Subscribe: Ryan Cheney
Added By: Feedage Forager Feedage Grade C rated
Language: English
back  couch  day  didn  doctor  family  felt  good  half  house  laughter  life  long  mother  much  nixie  shorty  started  time 
Rate this Feed
Rate this feedRate this feedRate this feedRate this feedRate this feed
Rate this feed 1 starRate this feed 2 starRate this feed 3 starRate this feed 4 starRate this feed 5 star

Comments (0)

Feed Details and Statistics Feed Statistics
Preview: Ryan Cheney

Ryan Cheney


Back Amongst The Living

Sun, 22 Nov 2009 20:25:42 +0000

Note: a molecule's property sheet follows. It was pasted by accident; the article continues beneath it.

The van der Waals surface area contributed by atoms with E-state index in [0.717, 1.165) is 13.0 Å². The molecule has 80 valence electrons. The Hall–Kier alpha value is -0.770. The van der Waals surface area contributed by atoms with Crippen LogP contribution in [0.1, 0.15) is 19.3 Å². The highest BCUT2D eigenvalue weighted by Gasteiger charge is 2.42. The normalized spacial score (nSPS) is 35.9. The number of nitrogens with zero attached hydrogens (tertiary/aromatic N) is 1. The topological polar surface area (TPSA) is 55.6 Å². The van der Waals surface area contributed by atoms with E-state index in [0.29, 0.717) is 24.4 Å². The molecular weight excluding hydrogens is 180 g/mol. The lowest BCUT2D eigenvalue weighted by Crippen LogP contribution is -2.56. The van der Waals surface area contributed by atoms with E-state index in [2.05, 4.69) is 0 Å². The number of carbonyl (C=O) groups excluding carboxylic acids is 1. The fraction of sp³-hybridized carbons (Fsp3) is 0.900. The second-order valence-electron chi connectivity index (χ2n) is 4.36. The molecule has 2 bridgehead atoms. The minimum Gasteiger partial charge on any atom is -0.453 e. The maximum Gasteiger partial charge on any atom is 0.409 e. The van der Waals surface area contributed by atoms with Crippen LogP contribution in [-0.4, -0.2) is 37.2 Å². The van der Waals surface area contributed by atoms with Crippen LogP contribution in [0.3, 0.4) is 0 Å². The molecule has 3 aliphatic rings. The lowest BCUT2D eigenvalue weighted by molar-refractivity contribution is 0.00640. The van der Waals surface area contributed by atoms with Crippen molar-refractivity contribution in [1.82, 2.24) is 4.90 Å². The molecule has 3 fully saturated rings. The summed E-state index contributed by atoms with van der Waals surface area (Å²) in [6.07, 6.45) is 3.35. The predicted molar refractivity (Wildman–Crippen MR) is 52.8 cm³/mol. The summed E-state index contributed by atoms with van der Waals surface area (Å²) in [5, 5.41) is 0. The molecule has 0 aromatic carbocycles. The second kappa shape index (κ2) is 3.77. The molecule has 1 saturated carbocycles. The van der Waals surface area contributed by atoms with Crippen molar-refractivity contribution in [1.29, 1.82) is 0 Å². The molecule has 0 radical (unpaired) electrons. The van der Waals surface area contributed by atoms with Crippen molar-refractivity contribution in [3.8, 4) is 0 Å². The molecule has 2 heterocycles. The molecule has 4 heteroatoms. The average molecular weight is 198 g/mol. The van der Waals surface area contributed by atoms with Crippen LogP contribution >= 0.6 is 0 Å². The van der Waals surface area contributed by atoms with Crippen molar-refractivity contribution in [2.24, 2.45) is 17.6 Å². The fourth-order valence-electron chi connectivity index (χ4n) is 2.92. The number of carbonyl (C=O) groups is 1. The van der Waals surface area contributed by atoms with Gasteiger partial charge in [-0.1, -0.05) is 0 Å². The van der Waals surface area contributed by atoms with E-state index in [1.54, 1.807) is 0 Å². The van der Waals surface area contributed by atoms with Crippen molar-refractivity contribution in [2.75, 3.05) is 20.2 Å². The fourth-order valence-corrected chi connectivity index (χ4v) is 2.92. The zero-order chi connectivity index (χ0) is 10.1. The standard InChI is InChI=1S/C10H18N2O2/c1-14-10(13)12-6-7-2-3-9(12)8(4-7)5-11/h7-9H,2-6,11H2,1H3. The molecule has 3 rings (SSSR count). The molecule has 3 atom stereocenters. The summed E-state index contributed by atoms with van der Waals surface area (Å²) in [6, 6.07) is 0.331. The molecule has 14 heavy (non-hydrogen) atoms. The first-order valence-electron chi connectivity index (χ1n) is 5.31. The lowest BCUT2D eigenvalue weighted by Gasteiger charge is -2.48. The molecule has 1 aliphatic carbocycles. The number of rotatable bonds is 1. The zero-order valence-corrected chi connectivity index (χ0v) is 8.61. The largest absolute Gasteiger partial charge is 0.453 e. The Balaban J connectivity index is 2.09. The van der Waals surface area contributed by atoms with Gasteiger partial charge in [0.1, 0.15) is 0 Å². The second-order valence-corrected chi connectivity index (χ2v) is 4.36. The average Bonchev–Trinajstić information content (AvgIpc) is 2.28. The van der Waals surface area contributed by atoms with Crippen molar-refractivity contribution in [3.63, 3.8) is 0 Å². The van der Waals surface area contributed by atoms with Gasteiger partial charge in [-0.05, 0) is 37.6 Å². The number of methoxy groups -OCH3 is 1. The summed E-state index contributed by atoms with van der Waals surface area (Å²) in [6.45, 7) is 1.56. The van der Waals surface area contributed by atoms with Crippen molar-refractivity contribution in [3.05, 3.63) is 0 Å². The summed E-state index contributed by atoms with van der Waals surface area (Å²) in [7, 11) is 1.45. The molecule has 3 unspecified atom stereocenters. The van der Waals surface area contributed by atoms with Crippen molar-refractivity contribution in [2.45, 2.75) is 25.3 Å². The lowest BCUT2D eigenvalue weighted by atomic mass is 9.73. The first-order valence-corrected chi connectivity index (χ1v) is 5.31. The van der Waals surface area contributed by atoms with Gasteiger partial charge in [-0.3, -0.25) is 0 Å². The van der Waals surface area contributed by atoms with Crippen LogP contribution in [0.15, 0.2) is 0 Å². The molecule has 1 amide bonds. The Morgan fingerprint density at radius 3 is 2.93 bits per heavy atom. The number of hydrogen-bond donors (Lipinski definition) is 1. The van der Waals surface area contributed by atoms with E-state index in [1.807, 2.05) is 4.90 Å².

For the one....two...all right, I'll be generous to myself, three that might have missed me, it's been a long absence from here. Unfortunately, I became the unwilling recipient of a nasty illness that took the better part of a year to overcome. One that wreaked complete havoc with me, both mentally and physically. There were many days where it took every ounce of energy I had, to complete the most basic of day to day tasks. What first seemed to be a simple bout of illness in September 2008, quickly turned into a debilitating one by late November. What I didn't realize until much later, is that I was experiencing what I have termed "sick-cycling". I would become ill, get well, and then become sick again. However, the time that I would be well between each bout was continually decreasing. The day after Thanksgiving, my body finally crashed and burned. When I went to bed that evening, I felt fine. Within an hour, my heart was pounding furiously, and I felt like I was two degrees from spontaneously combusting. It felt like all of my skin was on fire. This went on for several hours, as I fought to get some rest, having to get up at 4:30 a.m. for work. Finally, I fell asleep around 3 for a brief rest. I figured that with a few good days of rest, I'd be back to normal. How wrong I would turn out to be. In the midst of my sick-cycling, I had become so weak that I had to stop working out. Weights that were once easily lifted now felt like they were 10x their actual weight. It felt like I was in a mental fog much of the time. I could not move quickly in any fashion, or I would become light-headed. More than a few times, there would be a mind-body disconnect. My mind would want to do something, yet there was a felt delay, before my body would respond to the requested action. Neat on one hand, frustrating on other. No energy, light-headedness and constant mental fog, coupled with a painfully hacking cough, and the inability to keep food down. Sounds like a wonderful recipe of ailments, huh? Not! Being the stubborn New Englander that I am, I was in no rush to see the doctor. Don't get me wrong, I like my doctor. I just don't like going to the doctor's. However, I ended up having a little help in making my decision to go. For quite some time, my Better Half had been suggesting that I go see the doctor. And each time, I would tell her that I would give it a couple of weeks, and see if I got better. After awhile, her daughter, Miss M., became involved. I was now being tag-teamed into submission. It didn't take long, trust me. When the two most important women in your life are almost forcefully telling you to "Go to the doctor!", your options become limited. I made the appointment. It was easier to make the appointment, than bear the burden of knowing that they were worrying about me. For some bizarre reason, they love me. After being prescribed some heavy-duty cough medicine, antibiotics, and an inhaler, I started my way on the road to recovery. However, it was short-lived. By the end of February, I had a relapse, though not as bad. This one I decided to tough out. With this one though, I lost a good chunk of my hearing for several months. Considering that I wasn't throwing up anymore, and no longer had a hacking cough, I figured the trade-off was a good one. By May, my hearing had slowly started to return, and my energy levels had begun to increase. Mentally, I was still having issues. Though some would say that that's been a life long thing for me. It wasn't until sometime in October that I actually felt "right" again. Being sick for some 9 months, it was time to play catch up. My house was a mess, my yard was a mess, and I had gained a considerable amount of weight. I was back to the weight that I was when I first started ER4YT. As I told my Better Half after seeing pictures of myself at my niece's graduation, "The current version of me just won't do!". With that exclamation, I dusted off my workout routines, prepared a meal plan, and dove b[...]